County Budget: Schools, Housing, Arts Among Public Hearing Topics
First two days of public hearings bring more than 100 people to Government Center.
Editor's Note: Patch has been live blogging the budget public hearings this week. Read full coverage from Tuesday and Wednesday for details about each speaker and their comments. Thursday's live blog will start at 3 p.m., so come back to this site to follow along.
School funding, affordable housing and support for the arts were among the issues Fairfax County residents and employees brought before the Board of Supervisors this week during public hearings on the Fiscal Year 2013 budget.
After eight combined hours and more than 100 speakers, the Fairfax County Board of Supervisors is through two of this week’s three public hearings.
The hearings began with a Fairfax County School Board presentation on Tuesday night. School Board Chairman Janie Strauss and superintendent Jack Dale advocated for a higher increase in the budget transfer to Fairfax County Public Schools.
Outgoing County Executive Anthony Griffin has recommended a 4.5 percent increase in the county’s transfer to the school system’s $2.4 billion FY2013 budget. But Strauss said a 5 percent increase – an additional .5 percent – is necessary because of changes to the Virginia Retirement System (VRS) in the pending state budget.
The changes will require FCPS employees who participate in VRS to make a 5 percent contribution, one that is currently made by the school system. The state is therefore requiring school systems to increase salaries by 5 percent to cover the contribution.
Strauss said the policy will add an additional $15 million to the FCPS budget, and without a 5 percent transfer increase, programs for underserved students and compensation could be in danger.
“We are fairly certain that we won’t be able to fund … critical academic programs and we won’t be able to give our employees the compensation increase contained in our budget,” she said.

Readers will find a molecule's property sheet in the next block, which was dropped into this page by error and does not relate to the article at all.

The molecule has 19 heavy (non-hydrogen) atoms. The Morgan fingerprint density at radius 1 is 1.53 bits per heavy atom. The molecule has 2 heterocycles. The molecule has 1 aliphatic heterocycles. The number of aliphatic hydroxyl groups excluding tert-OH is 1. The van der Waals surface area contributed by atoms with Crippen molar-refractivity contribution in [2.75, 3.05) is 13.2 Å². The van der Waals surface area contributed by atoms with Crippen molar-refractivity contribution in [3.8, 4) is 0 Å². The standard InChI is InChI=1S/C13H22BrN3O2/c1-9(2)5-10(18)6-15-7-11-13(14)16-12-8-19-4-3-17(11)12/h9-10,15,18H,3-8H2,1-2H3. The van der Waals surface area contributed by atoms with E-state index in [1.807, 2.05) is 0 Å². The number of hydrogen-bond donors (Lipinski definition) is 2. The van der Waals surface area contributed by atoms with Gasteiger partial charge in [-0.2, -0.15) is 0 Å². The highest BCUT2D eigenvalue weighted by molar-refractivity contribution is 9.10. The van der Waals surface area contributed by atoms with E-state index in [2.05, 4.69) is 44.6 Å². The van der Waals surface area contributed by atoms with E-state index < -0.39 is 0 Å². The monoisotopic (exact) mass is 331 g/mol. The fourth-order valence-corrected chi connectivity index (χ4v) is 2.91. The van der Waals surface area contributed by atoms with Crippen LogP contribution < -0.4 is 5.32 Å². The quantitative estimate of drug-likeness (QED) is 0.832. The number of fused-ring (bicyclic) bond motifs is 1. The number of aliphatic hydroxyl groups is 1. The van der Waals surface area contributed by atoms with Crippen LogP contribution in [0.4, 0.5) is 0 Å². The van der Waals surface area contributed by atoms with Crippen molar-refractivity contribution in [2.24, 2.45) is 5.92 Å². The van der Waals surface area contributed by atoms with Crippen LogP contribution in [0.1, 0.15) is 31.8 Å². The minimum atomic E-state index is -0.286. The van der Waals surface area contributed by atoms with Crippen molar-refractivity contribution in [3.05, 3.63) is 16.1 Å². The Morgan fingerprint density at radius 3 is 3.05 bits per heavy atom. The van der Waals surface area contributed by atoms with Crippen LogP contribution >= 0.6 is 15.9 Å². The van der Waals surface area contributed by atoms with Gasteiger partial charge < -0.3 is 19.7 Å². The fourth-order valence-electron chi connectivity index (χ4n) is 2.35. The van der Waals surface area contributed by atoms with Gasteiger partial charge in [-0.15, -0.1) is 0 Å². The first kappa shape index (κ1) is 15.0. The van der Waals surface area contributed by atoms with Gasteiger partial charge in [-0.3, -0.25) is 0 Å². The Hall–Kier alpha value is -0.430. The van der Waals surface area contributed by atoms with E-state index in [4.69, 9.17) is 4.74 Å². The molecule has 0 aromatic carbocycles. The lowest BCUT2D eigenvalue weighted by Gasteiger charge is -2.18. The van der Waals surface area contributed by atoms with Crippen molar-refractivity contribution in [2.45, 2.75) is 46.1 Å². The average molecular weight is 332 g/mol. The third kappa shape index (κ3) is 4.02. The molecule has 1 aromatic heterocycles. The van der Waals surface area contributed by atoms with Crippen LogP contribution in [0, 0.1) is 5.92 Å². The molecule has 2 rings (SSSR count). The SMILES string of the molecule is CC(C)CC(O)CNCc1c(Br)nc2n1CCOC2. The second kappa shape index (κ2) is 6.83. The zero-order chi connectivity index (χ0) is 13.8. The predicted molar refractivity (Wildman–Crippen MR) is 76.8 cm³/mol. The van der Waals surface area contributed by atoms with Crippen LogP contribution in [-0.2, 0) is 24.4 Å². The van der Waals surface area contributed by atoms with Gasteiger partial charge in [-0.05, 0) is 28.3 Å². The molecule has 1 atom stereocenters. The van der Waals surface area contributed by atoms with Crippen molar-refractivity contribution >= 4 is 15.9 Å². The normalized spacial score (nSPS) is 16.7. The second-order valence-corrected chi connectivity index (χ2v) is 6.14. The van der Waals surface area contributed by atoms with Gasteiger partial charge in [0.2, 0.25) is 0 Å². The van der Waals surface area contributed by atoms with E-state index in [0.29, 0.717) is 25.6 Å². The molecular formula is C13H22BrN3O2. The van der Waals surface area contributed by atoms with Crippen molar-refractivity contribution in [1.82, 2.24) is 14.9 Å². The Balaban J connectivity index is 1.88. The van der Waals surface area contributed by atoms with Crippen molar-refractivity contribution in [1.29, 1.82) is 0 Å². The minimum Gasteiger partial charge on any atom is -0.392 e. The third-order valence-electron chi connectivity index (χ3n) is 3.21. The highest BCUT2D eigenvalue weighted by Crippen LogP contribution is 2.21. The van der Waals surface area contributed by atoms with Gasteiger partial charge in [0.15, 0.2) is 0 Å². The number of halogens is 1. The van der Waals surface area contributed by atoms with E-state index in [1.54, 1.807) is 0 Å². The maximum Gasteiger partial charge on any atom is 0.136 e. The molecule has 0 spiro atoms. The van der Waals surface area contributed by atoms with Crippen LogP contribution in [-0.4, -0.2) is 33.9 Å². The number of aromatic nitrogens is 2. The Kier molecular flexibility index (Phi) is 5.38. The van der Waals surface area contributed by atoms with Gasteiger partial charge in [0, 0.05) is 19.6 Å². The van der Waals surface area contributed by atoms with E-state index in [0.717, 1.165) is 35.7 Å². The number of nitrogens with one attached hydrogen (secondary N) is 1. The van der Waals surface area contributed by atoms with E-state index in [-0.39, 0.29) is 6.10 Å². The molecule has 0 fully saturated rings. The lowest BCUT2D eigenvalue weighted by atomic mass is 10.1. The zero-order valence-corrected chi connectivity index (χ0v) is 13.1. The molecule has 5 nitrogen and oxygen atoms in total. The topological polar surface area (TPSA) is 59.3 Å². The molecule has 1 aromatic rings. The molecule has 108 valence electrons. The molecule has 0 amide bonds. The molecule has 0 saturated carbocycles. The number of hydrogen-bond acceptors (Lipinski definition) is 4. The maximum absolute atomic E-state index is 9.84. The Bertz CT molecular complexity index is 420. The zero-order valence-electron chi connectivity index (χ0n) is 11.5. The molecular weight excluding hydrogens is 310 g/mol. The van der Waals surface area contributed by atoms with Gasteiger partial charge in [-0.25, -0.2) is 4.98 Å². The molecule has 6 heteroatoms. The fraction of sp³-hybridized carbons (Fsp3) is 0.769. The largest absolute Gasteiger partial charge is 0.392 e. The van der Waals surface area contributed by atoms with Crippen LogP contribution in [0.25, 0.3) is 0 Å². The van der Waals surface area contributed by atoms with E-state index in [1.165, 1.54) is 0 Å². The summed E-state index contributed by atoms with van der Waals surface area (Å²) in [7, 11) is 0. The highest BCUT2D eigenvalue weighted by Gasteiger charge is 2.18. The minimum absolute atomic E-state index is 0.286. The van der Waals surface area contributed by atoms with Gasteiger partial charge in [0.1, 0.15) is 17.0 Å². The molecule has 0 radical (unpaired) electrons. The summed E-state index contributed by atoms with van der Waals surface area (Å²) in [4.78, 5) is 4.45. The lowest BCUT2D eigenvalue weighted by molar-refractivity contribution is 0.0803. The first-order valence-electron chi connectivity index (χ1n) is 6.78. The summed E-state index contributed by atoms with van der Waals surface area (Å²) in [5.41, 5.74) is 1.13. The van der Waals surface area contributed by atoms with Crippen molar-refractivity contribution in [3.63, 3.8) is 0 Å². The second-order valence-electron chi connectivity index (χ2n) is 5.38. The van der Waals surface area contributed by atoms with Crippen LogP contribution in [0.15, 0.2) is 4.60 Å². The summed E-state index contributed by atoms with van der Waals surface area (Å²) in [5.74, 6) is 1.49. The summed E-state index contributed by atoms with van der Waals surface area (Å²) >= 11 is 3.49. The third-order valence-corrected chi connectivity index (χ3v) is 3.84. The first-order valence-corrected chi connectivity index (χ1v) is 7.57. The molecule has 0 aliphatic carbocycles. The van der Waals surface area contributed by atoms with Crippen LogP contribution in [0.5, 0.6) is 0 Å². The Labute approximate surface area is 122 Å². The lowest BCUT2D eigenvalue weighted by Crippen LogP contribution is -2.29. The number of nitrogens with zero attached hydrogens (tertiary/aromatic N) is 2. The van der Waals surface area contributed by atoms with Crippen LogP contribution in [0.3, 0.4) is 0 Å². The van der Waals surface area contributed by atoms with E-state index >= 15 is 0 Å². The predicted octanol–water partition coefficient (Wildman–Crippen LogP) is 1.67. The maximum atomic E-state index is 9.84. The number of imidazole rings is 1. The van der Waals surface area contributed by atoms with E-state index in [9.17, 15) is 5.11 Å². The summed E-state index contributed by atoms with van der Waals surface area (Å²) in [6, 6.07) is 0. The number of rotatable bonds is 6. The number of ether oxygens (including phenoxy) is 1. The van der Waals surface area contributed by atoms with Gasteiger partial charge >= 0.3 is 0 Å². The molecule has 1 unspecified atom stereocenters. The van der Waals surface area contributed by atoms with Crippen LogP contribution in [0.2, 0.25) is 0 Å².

Representatives for the Coalition of Silence, a group that advocates for improved education outcomes for minority students, were among the 42 people scheduled to speak Tuesday. They voiced their support for the 5 percent transfer increase that could help jump start programs during the summer.
Coalition representative Tina Hone read off a number student achievement statistics from the 2010-2011 Student Achievement Goal Report that she deemed disturbing.
Of 12th graders passing a math course beyond algebra, an indicator of college readiness, 82 percent were Asian; 80 percent were white; 46 percent were black; 44 percent were Hispanic; 44 percent were poor; and 26 percent were special education students.
“It is your right and your duty, as trustees of the taxpayer’s purse, to expect that a $2.4 billion investment results in a school system that is excellent for every student,” she said to the board. “Sadly, that is not the case today.”
Affordable housing in Fairfax County was one of the main topics during Wednesday afternoon’s five-hour hearing.
The board heard testimony from more than 65 people, some of whom spoke on behalf of the South County Leadership Council, which represents organizations that assist the homeless and families in poverty. Speakers from the council urged the county board to make greater investments in the county’s housing blueprint.
The proposed FY2013 includes cuts to funding that would go towards rental subsidies, adult dental coverage and other programs.
Michael O'Reilly, chair of the Office to Prevent and End Homelessness, asked the board for additional funding so that his office could hit its 10-year goal of 2,650 new affordable housing units by 2018. He also requested $2.6 million for rental subsidies to combat homelessness.
Police and Other Employee Compensation
County government and public service employees also appeared before the board to demand they be fairly compensated.
Fairfax County Police Officer Chris Cochrane, president of the Local 5000 Fairfax County Police Union, said the department was in an uneven partnership with the county board.
“After three years of no merit increases and longevity steps, we have been a good partner,” Cochrane said. “Now it’s your turn.”
He said officers were more displeased with the lack of fair compensation than the board of supervisors probably realized.
“Officers are discontent, confused, annoyed and angry,” Cochrane said. “[Without merit increases and steps] you will be telling the officers that you take them for granted. That is not a good message to send.”
The board requested their staff look into the matter.
A Reprieve for the Arts
Representatives from the Arts Council of Fairfax County offered a reprieve from talks of cash to thank the county for its continued support of arts programs despite the need for belt-tightening.
Linda Sullivan, president of the council, said that she was looking forward to coordinating a County Master Arts Plan, making them more accessible to everyone in the county.
There were arts demonstrations, including a flutist, ballerinas in costume, a chamber singer rendition of The Beatles’ “Obladi, Oblada,” and a student performance of a scene from William Shakespeare’s “King Lear.”